Deron Williams and Joe Johnson each scored 24 points, Paul Pierce scored nine of his 15 in the fourth quarter and the Brooklyn Nets beat the Toronto Raptors, 94-87, at the Air Canada Centre Saturday afternoon, taking a 1-0 series lead in the first round of the Eastern Conference playoffs.
Williams set the tone early on, scoring 11 in the first quarter as the Nets took an early 25-13 lead. The Raptors were able to battle back, cutting the lead to four by halftime, but poor shooting (39.4 percent) and turnovers (17) doomed Toronto.
Brooklyn's veteran experience played a prominent role in this game, with Pierce and Kevin Garnett both making big plays down the stretch. Pierce scored nine straight Nets points late in the fourth quarter, and Garnett hit a big jumper to help Brooklyn come up with the win.
Kyle Lowry led the young Raptors with 22 points.
The Nets were able to get the victory despite going just 4-of-24 from three-point range, going only one for their last 20.
There is already some extra drama in this one, too, as Toronto general manager Masai Ujiri shouted an expletive about Brooklyn to the fans before the game.
Game 2 will be Tuesday at 7:30 p.m. ET.
Key Player Grades
Paul Pierce, Power Forward
What can you say about Paul Pierce?
You can lock him up in a padded room for five years, but take him out and insert him into the fourth quarter of a big game, and he won't break a sweat.
Pierce had six points off 2-of-8 shooting entering the final period and sat the first six minutes of it.
Then, The Truth took over.
Pierce scored nine straight Brooklyn points, burying a huge triple to put the Nets up six and making several of his patented jumpers.
The former Boston Celtics great closed the game with 15 points, four rebounds and four assists.
Another clutch, classic effort by Pierce, and his spectacular play down the stretch is reflected in his grade.
Kevin Garnett, Center
Too often, we look at the stat sheet to determine a player's value to the game.
Back in the day, Kevin Garnett brought the intangibles and filled up the box score. Well, he doesn't really do the latter anymore, but his impact on the game is still colossal.
Garnett didn't score a point in the first half (the first time in his playoff career that has happened), but late in the contest, the future Hall of Famer came to life.
Upon being reinserted into the game halfway through the fourth quarter after a long rest, KG immediately started making plays defensively. His rotations were crisp, his shot contests were great and his presence on the glass was fantastic.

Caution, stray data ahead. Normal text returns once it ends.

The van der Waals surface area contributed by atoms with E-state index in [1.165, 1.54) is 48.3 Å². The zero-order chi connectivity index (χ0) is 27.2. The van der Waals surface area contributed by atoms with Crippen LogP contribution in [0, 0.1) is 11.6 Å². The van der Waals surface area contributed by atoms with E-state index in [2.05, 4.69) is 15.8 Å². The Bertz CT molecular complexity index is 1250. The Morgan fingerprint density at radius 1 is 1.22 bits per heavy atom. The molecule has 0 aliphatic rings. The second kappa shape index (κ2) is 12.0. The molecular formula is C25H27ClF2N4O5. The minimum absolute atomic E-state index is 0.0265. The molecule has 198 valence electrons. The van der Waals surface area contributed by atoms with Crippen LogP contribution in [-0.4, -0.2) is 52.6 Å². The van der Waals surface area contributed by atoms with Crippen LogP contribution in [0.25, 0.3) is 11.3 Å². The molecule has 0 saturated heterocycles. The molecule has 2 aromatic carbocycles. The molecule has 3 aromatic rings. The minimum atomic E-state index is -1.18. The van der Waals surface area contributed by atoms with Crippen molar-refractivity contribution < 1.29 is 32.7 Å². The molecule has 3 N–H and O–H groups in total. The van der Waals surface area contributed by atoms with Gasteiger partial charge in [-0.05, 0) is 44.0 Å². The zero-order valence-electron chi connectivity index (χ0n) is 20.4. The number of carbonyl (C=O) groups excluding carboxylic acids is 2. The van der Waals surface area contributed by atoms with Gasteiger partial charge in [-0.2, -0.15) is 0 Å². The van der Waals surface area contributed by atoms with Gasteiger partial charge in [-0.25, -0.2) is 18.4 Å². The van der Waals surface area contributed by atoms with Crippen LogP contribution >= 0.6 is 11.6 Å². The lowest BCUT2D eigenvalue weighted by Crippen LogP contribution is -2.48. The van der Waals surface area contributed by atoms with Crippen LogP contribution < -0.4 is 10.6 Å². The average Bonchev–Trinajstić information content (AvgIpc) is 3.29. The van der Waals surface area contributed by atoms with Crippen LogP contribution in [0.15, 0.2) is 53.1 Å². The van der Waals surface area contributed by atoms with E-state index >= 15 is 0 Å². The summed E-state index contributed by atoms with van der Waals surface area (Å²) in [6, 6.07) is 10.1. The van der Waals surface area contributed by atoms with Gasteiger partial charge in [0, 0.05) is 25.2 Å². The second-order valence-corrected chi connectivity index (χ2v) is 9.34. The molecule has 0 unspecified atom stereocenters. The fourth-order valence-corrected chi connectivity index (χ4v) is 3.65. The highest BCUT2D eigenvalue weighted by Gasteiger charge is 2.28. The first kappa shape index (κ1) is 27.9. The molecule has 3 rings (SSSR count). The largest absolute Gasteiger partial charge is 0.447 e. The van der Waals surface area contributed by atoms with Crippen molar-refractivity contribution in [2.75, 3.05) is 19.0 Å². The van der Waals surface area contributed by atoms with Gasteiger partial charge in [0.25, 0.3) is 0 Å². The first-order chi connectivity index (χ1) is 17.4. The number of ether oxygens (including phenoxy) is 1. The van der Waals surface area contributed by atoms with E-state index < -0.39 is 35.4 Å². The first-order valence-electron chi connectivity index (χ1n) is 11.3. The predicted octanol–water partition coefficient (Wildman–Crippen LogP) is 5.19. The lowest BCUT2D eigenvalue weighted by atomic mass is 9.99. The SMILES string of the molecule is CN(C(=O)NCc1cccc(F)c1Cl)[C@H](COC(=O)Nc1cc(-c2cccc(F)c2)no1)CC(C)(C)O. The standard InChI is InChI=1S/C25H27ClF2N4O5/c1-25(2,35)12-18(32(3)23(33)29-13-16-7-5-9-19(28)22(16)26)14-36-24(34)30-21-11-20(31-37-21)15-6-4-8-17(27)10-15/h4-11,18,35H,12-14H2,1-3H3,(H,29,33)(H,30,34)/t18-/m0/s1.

He then made a huge, vintage Garnett jumper in the lane to put the Nets up three with a little over three minutes remaining.
KG finished with five points and eight rebounds in 20 minutes. He only went 1-of-5 from the floor, but his one make was a big one. And again, it goes beyond the stat sheet with The Big Ticket.
Deron Williams, Point Guard
Deron Williams was aggressive right off the bat in this one, scoring 11 points in the first quarter and doing it from all over the place. He got to the rim, hit mid-range shots, knocked down three-pointers and drew some fouls.
He cooled off as the game progressed, but the impact that he made early on reverberated throughout the contest, as he clearly set the tone.
Williams ended with 24 points off 8-of-20 shooting, making all six of his free throws. He only dished out three assists, but clearly, his intention in this game was to score the basketball.
Joe Johnson, Small Forward
Talk about an efficient performance.
Joe Johnson recorded 24 points on 13 shots, making eight field goals and knocking down all eight of his foul shots.
He abused the Raptors in the post, made great cuts and was also a force on the glass, hauling in eight rebounds.
Johnson handed out four assists to boot.
For a player who has been criticized in the past for his playoff failures, this was a fine way to begin the 2014 postseason.
Shaun Livingston, Shooting Guard
Shaun Livingston quietly had a solid game.
He paced the Nets early on in the fourth quarter when Williams was on the bench, playing disruptive defense and making some shots over the shorter Toronto guards.
Livingston registered 10 points off 4-of-6 shooting and chipped in three rebounds and three assists in 29 minutes.
His length was clearly a factor.
Andray Blatche, Sixth Man
Andray Blatche rarely makes things look pretty, but he definitely made some big plays in this contest.
The big man tallied six rebounds in 16 minutes, four of those coming on the offensive glass. He also recorded five points.
However, this wasn't one of Blatche's best performances.
The Raptors were able to get to the rim with Blatche defending the paint, and the result was a paltry minus-16 plus/minus stat for the reserve.